NASA launches ambitious mission to sample asteroid Bennu
Friday, September 9, 2016, 11:18 AM -
With hundreds of asteroids out in space that could pose a danger to Earth, NASA's OSIRIS-REx mission is now on course for a 7-year mission to investigate one of the largest - 101955 Bennu. The data, and sample, the spacecraft returns promises to help us respond to future threats.
Watch OSIRIS-REx liftoff
At 7:05 p.m. EDT on Thursday, September 8, OSIRIS-REx performed a beautiful lift-off from Cape Canaveral, right on schedule. Watch NASA's coverage of this incredible launch above.
Now in space, OSIRIS-REx has entered into orbit around the Sun. Roughly 1 year from now, on Sept 27, 2017, the spacecraft will catch up with Earth again, for a gravity boost towards its rendezvous with Bennu, in August of 2018.
While the science team will keep track of OSIRIS-REx as it travels, and we'll likely capture some cool pictures of Earth during the gravity assist, August 2018 is when the real work, and fun, starts with this mission.
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Why an asteroid mission?
Nearly 2 billion years ago in the vicinity of Sudbury, Ontario. 215 million years ago in northern Quebec. 66 million years ago off the Yucatan Peninsula. 50,000 years ago in Arizona. June 30, 1908 in Tunguska, Siberia. February 15, 2013 over Chelyabinsk, Russia.
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All images courtesy Wikimedia Commons
These asteroid impacts represent just a small sample of the bombardment Earth has been under, for billions of years. Some potentially kick-started life here. Others fundamentally altered the hierarchy of life on our planet. The more recent examples, especially the bolide that exploded over Chelyabinsk in February of 2013, serve to remind us there are still dangers to us out in the blackness of space, and that we must work not only to identify these dangers, but also come up with ways to protect ourselves.
OSIRIS-REx - Origins, Spectral Interpretation, Resource Identification, Security, Regolith Explorer - promises to help us develop methods of protection from potentially dangerous asteroids, the over 1,700 we currently know about, and the ones we discover in the future.
Watch Below: Science @ NASA presents an overview of the OSIRIS-REx mission to potentially hazardous asteroid Bennu
If we do not learn from the past and protect ourselves in the future, we are doomed to extinction, just like the majority of the dinosaurs following the Chicxulub impact, some 66 million years ago.
What is the reason NASA chose asteroid Bennu for this mission?
101955 Bennu, which was discovered in September of 1999, is estimated at roughly half a kilometre across and based on measurements from here on Earth, scientists figure that it likely tips the scales at around 60 million metric tons.
If Bennu were to hit Earth, and there is a small chance of this happening, sometime between the 2169-2199 (roughly 1 in 2,700), it wouldn't have the effect of the ancient impacts, like Chicxulub, but it would certainly be devastating for us. Fortunately, even that 1 in 2,700 chance still means that there's a over a 99.9 per cent chance that it will miss, but with a rock the size and mass of Bennu, it's better to be safe than sorry.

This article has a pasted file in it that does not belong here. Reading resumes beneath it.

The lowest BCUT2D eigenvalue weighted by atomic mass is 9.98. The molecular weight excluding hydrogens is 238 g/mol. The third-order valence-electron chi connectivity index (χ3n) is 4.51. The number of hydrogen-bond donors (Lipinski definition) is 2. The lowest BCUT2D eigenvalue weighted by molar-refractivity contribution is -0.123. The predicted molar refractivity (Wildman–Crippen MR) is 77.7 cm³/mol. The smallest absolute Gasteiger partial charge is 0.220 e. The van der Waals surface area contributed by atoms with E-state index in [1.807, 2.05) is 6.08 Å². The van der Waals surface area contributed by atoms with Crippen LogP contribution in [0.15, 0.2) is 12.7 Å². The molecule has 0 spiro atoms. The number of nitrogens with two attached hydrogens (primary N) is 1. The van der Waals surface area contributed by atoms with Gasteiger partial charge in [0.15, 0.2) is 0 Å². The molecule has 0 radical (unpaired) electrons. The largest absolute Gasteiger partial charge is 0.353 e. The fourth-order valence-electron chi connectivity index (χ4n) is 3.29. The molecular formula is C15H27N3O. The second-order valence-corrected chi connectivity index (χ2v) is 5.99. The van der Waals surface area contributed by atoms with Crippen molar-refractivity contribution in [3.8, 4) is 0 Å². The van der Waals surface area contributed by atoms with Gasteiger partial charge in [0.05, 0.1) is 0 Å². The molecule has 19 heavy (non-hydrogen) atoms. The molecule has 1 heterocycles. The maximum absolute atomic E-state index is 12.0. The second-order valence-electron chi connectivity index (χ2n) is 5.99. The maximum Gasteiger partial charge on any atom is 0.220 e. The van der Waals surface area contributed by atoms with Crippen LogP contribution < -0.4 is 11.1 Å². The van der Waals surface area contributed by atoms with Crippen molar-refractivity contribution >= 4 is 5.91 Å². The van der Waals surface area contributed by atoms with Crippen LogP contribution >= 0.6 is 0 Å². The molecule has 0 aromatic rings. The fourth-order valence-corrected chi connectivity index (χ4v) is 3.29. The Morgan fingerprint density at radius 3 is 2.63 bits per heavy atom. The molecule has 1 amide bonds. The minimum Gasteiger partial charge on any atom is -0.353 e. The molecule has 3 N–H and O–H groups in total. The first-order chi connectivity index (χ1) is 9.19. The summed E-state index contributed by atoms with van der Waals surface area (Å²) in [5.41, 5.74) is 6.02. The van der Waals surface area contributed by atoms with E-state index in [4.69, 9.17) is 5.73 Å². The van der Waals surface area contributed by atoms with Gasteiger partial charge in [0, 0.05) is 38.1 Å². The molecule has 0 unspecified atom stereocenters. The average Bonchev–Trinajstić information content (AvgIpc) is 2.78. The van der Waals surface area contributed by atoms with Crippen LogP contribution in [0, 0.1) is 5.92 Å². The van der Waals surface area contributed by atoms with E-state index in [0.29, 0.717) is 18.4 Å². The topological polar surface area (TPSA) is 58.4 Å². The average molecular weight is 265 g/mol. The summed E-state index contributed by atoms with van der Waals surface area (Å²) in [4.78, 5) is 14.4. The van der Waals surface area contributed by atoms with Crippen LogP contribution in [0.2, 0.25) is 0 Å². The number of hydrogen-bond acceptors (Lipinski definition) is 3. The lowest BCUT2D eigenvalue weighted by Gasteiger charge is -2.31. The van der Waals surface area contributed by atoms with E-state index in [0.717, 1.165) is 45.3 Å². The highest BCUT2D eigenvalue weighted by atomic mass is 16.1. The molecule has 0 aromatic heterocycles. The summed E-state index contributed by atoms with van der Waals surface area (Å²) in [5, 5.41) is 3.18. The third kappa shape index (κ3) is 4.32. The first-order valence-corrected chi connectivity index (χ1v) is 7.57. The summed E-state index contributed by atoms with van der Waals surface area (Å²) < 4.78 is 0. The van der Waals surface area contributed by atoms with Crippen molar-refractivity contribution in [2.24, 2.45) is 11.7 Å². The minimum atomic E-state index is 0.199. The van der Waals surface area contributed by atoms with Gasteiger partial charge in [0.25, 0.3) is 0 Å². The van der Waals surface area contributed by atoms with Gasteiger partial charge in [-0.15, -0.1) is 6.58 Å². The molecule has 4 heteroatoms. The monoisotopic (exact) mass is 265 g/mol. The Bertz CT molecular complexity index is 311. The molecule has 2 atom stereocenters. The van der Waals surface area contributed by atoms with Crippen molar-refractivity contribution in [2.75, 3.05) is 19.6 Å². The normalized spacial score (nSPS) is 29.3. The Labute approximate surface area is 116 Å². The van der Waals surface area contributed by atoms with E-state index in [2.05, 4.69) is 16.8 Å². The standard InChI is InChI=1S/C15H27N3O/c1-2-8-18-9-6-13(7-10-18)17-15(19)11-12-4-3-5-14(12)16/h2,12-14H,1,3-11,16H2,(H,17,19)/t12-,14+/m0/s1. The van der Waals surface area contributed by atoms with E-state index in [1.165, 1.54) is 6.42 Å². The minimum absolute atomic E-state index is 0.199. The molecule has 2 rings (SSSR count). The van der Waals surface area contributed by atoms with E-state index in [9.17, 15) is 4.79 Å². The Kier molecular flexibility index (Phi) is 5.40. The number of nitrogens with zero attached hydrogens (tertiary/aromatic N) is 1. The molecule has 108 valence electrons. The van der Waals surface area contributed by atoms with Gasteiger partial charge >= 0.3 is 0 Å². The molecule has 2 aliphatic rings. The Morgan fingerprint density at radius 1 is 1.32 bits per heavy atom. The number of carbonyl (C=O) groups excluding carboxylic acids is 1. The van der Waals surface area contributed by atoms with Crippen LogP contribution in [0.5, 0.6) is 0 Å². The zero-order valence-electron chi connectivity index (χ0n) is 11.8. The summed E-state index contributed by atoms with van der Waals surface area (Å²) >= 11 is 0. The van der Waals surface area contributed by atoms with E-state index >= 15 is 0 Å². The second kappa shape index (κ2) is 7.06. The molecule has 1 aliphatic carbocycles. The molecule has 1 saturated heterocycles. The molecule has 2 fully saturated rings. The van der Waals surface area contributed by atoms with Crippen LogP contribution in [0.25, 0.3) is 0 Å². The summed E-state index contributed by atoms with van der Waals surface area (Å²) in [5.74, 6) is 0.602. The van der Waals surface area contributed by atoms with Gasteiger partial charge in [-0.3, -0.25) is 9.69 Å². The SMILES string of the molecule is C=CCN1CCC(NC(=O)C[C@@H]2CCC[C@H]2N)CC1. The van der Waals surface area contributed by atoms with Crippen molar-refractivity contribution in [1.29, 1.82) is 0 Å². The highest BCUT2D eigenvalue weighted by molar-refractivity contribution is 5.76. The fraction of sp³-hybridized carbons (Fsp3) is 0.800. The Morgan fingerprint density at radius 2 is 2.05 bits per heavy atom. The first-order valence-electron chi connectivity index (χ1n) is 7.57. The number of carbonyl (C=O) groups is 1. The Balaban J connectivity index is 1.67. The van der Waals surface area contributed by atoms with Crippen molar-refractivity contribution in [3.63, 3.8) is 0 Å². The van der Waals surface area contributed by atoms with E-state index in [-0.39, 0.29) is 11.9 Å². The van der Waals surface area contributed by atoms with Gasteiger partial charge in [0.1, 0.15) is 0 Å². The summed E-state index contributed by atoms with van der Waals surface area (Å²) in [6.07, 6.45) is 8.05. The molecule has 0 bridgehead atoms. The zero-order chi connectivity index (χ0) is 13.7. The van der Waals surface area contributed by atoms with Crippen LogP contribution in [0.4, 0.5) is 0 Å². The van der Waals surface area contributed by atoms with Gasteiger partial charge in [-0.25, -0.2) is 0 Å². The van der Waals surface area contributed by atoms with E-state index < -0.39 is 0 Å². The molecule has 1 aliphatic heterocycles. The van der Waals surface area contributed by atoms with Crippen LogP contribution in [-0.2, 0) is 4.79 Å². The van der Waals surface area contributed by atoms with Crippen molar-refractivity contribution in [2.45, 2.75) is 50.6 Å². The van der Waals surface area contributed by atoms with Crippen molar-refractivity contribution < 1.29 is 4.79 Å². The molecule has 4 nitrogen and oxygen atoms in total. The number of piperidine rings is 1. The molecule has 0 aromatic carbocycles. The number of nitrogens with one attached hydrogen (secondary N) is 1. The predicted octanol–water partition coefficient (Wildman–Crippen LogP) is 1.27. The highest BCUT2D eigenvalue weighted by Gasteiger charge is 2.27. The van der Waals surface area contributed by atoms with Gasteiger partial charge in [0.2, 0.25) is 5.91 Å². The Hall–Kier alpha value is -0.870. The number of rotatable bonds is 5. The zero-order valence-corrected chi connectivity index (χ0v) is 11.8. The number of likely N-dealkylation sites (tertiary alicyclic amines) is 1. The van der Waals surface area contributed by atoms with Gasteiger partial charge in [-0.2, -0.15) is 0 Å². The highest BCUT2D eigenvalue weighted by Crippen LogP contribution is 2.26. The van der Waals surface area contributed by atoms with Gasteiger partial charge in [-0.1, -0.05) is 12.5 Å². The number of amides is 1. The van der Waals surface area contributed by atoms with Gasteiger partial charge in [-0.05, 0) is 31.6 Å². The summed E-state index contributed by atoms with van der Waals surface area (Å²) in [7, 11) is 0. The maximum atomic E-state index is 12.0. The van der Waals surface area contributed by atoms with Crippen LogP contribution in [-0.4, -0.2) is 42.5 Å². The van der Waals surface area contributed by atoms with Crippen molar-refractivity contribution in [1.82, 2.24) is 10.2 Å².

OSIRIS-REx will not only give us a better idea of what Bennus is made of, but it will also test how much Bennu's orbit is affected by light pressure from the Sun (via the Yarkovsky effect), which will give us a better idea of how the asteroid's path may change in the future.
More to our benefit, the spacecraft will also test how much its presence near the asteroid affects how Bennu moves through space. This will give us an idea of how much of an effect we can have on inbound hazardous asteroids, so that we can develop ways of diverting them into much safer orbits.
Why is this important to Canada?
Canada is making a very important contribution to this asteroid sample return mission.
OLA - the OSIRIS-REx Laser Altimeter - is the spacecraft's instrument that will map the surface of Bennu. Supplied for the mission by the Canadian Space Agency and developed by Canadian companies MacDonald, Dettwiler and Associates (MDA) and Optech, this part of the mission is run by a joint Canada-US team, which includes Alan Hildebrand, from the University of Calgary, as the instrument Primary Investigator and Michael Daly, from York University, as the Deputy PI and Instrument Scientist.
According to NASA:
The OSIRIS-REx Laser Altimeter (OLA) is a scanning LIDAR (Light Detection and Ranging). LIDAR is similar to RADAR, but it uses light instead of radio waves to measure distance. OLA will emit laser pulses at the surface of Bennu, which will reflect back from the surface and return a portion of the laser pulse to the LIDAR detector. By carefully measuring the time difference between the outgoing pulse and the incoming pulse, the distance the spacecraft and the surface of Bennu can be computed using the speed of light. This allows OLA to provide high-resolution topographical information about Bennu during the mission. OLA ranging measurements will also support other instruments and navigation and gravity analyses.
Thus, this Canadian built, contributed and managed instrument will allow OSIRIS-REx to perform its primary duty. OLA will return the finest map of an asteroid ever produced, and the spacecraft can then use that map to gather its sample for return to Earth.